How to photograph slices of fruit and veg with 1 light
In this post we will look at a simple method for photographing slices of fruit and veg (and other objects) using just 1 light. For this you will need a few basic items. First of all, you need a sheet of transparent Perspex or glass. I prefer to use plastic as it doesn’t have the sharp edges you tend to get with glass and often isn’t as heavy. You also need a light source such as a studio light or a speedlight (flashgun). This needs to be fired through diffusion material. So, you could use a softbox, beauty dish with a diffuser fitted, or possibly the inside of a reflector, for example.
Set up your see through sheet so that it is a fair distance off the floor – e.g. 50-70 cm. I do this using clamps attached to light stands. You might be able to balance the sheet using the backs of two chairs if you don’t have anything to clamp it with. The light goes on the floor under your Perspex/glass with the diffuser pointing upwards. So, when you look straight down from the sheet you should see the white of the diffuser.
Choose your subject. The easiest to get started with are things that are reasonably transparent and easy to cut a thin slice off. You don’t want to use too thick a slice or the light won’t get through it. The slice needs to be thin enough that you can get a good view of the texture when the flash below it fires. You might like to try lemons, thinly sliced apple, orange, grapes, onions or other similar sliced fruit and veg.
Unless you have a tripod that allows you to fix your camera pointing downwards (off a horizontal arm) you will probably have to shoot hand-held. So, try a shutter speed of around 1/200th of a second. Keep your ISO low (around 100-200). Adjust your aperture according to the thickness of what you are shooting and how near your camera is to your subject. Thicker slices and closer magnification tend to need smaller apertures (larger f numbers). Do a test shot to see if you need to change the power of the flash.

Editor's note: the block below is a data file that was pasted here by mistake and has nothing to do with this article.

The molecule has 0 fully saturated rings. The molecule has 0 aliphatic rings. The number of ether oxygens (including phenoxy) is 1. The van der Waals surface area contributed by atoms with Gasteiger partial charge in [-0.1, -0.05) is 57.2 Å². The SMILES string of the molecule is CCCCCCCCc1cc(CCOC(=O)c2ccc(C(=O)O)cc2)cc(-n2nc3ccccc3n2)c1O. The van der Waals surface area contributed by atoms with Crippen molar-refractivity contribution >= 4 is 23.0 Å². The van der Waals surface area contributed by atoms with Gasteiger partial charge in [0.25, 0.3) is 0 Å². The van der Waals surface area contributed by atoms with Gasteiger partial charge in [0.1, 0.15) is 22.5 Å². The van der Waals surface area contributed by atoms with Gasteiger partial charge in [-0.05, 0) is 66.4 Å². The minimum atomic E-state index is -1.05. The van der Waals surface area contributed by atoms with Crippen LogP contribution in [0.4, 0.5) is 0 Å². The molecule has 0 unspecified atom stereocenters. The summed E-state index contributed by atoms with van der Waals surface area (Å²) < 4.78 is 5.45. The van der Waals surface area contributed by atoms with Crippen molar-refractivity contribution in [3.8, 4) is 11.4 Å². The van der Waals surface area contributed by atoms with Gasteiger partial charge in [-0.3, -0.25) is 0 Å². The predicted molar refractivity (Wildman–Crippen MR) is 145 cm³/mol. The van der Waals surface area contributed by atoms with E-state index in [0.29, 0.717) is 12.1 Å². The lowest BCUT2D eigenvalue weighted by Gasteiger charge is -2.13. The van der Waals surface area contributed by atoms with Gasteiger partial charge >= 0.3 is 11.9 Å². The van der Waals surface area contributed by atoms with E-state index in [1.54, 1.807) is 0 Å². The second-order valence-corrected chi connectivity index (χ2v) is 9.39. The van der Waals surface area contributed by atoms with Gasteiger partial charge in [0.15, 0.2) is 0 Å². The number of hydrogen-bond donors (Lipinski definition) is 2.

As you can see from some of my test images shown here, if you don’t get your slice quite even you will end up with some bits brighter than others. This is because it is harder for the light to pass through where it is thicker. You should find that your background appears clean and white. If you find you can see some of the texture of your diffuser in your images then try moving it further from the Perspex/glass sheet. If you can’t lower the light or raise the sheet and still shoot then I would suggest removing the background later in Photoshop.
You can also use this technique to shoot leaves, flower petals and other objects, for example. Here is a composite image I created from a series of objects shot using this one light from below technique:
If you have enough room on your see-through surface then you might like to arrange items on there to form an interesting composition. Otherwise, simply shoot each item separately and then bring them together in Photoshop.
© Joe Lenton, June 2017